Anomaly: a deviation from the common rule, type, arrangement, or form (dictionary.com). The one thing virtually all observers can agree on, in regards to the Baltic Sea Anomaly, is that it is just that, strikingly anomalous. In June of 2011, treasure hunters, Peter Lindberg, Dennis Åberg and the Swedish “Ocean X” diving team were performing sonar scans of the Baltic sea floor, within the Gulf of Bothnia. Eventually discovering the unusual shape of something that struck them as odd (or anomalous). The treasure hunters homed in their sonar equipment and still couldn’t identify exactly what it was they were looking at.

“Upon further inspection, divers and surface crew reported malfunctions in their electrical equipment whenever they came within 200m of the object.”

Gaia.com, 2019

While many sources (like the one above) state there were technical difficulties associated with getting close to the object, the average depth of the Gulf of Bothnia is about 60 meters (197 feet), maximum depth is around 295 meters (967.848). The anomaly itself lies 100 meters beneath the surface of the water, so the exact circumstances of technical anomalies and interference leaves much to be desired. If entirely substantial and not embellished by reports to further sensationalize the nature of the oddity.

This unusual circular looking formation has a diameter of approximately 70 meters (230 feet). Divers retrieved samples of the formation, later revealed to be granite, gneiss and sandstone. The divers also discovered what later revealed to be a lone piece of basalt (volcanic rock), not commonly found on the seafloor in the Gulf of Bothnia, but not inexplicable. The consensus of the scientific community that commented on this discovery is that what we are observing, though highly unusual in appearance is an entirely natural geological formation.

“A natural, geological formation can’t be ruled out. I agree the finding looks weird since it’s completely circular. But nature has produced stranger things than that.”

—Göran Ekberg, Marine Archaeologist

The less covered discovery, often left unmentioned by most intrigued by the Baltic sea anomaly, is the Baltic sea anomaly 2, the second anomaly found 200 meters away from the first.

“I confirm that we have found two anomalies. We did find the other anomaly approximately 200 meters (about 219 yards) from the circular find at the same sonar run.” Lindberg explained why his team had not released the sonar image of the second object: “We decided not to expose that anomaly so much because there is a lot of disturbance on the sonar image when we passed it, so it’s very blurry. We can see it’s something but to an untrained eye it might just look like ‘pea soup.’”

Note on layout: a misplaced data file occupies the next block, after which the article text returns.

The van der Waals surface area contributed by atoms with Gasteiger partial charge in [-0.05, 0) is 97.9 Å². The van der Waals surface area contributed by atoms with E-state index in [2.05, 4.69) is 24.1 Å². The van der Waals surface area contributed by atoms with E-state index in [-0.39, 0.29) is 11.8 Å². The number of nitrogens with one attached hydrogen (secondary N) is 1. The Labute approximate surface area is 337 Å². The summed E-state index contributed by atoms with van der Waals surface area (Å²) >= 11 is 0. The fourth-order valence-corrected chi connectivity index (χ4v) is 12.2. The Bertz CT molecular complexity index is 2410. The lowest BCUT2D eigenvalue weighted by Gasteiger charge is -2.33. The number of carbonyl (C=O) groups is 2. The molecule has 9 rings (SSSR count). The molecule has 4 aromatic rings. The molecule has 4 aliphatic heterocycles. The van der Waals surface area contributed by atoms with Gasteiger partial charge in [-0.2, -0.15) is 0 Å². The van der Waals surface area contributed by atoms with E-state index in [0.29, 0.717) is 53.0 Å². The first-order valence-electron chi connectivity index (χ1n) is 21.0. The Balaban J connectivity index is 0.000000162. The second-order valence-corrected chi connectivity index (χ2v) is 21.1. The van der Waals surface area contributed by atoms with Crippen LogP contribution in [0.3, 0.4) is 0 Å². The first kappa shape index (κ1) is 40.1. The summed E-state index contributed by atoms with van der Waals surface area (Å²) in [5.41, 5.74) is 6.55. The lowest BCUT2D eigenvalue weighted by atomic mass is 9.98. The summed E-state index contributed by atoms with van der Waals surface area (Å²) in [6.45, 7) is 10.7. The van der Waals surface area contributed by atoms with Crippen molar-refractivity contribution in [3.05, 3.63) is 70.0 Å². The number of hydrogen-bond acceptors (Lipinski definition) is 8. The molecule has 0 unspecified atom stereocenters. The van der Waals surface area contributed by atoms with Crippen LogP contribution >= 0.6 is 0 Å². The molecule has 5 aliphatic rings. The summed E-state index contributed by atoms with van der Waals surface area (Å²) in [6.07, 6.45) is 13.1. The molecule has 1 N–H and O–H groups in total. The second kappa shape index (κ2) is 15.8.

Snopes, January 9th, 2015

“Charles Paull, senior scientist at the Monterey Bay Aquarium Research Institute in Moss Landing, California, said the anomaly is probably just a rock outcropping or the result of gas venting from the seafloor. Other experts argue it is merely a glacial depost [sic]. Even Peter Lindberg, the man behind the discovery, expressed skepticism about the object’s supposed otherworldly origins: “It’s not obviously an alien spacecraft. It’s not made of metal.” Team Ocean X’s discovery created a stir due to the fact that they could not identify the object at the bottom of the Baltic Sea, not because any evidence supported the idea it was a UFO.”

Snopes, January 9th, 2015

Interestingly, the Baltic Sea is considered a relatively ‘young’ sea:

The Baltic Sea, one of the largest brackish water areas in the world, can be characterized as a young, cold sea containing an impoverished ecosystem due to salinity stress. The present Baltic Sea was formed as late as 2000 to 2500 years ago when the Danish sounds became more narrow and shallow. The inflow of freshwater from the surrounding land areas caused the Baltic to gradually attain its brackish character. Today the Baltic covers an area of some 366,000 km2 as a series of basins separated by shallower areas and filled with about 22,000 km3 of brackish water. These basins are, from north to south, the Gulf of Bothnia, the Gulf of Finland, the Gotland Sea and the Bornholm Sea.

—T. Sörlin, The gulf of Bothnia: The northernmost part of the Baltic Sea, 1982

Before the Baltic Sea was a sea, in a time period dating back 8 to 9 thousand years ago, it was the Ancylus Lake. Even earlier still, some estimations ranging as far as 12,600 years ago, the area was the Baltic Ice Lake. To put things in perspective, the Pleistocene Epoch (Ice Age) is typically defined as the time period that began about 2.6 million years ago and lasted until about 11,700 years ago.

So if you’re looking at this Baltic Sea anomaly and a part of you is thinking maybe it didn’t form entirely by the natural will of the elements, the area has been beneath water and/or ice for a period stretching beyond 2 million years to the present.

If it wasn’t the natural world that created this anomaly, how then did it come to be?

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